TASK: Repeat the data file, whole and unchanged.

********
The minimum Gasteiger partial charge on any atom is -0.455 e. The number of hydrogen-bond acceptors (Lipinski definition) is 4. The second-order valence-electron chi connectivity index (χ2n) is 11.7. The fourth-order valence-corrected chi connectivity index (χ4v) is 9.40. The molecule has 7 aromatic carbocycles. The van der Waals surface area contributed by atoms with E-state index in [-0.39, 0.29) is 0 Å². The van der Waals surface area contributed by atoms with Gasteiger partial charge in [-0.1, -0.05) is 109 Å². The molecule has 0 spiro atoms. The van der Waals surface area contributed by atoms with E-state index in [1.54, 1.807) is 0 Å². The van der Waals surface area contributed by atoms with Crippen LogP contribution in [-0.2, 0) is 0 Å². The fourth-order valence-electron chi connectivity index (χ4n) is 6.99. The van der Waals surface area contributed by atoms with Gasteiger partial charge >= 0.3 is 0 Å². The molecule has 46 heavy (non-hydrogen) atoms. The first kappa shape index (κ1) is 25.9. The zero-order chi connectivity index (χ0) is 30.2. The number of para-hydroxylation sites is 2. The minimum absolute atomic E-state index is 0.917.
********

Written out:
The minimum Gasteiger partial charge on any atom is -0.455 e. The number of hydrogen-bond acceptors (Lipinski definition) is 4. The second-order valence-electron chi connectivity index (χ2n) is 11.7. The fourth-order valence-corrected chi connectivity index (χ4v) is 9.40. The molecule has 7 aromatic carbocycles. The van der Waals surface area contributed by atoms with E-state index in [-0.39, 0.29) is 0 Å². The van der Waals surface area contributed by atoms with Gasteiger partial charge in [-0.1, -0.05) is 109 Å². The molecule has 0 spiro atoms. The van der Waals surface area contributed by atoms with E-state index in [1.54, 1.807) is 0 Å². The van der Waals surface area contributed by atoms with Crippen LogP contribution in [-0.2, 0) is 0 Å². The fourth-order valence-electron chi connectivity index (χ4n) is 6.99. The van der Waals surface area contributed by atoms with Gasteiger partial charge >= 0.3 is 0 Å². The molecule has 46 heavy (non-hydrogen) atoms. The first kappa shape index (κ1) is 25.9. The zero-order chi connectivity index (χ0) is 30.2. The number of para-hydroxylation sites is 2. The minimum absolute atomic E-state index is 0.917.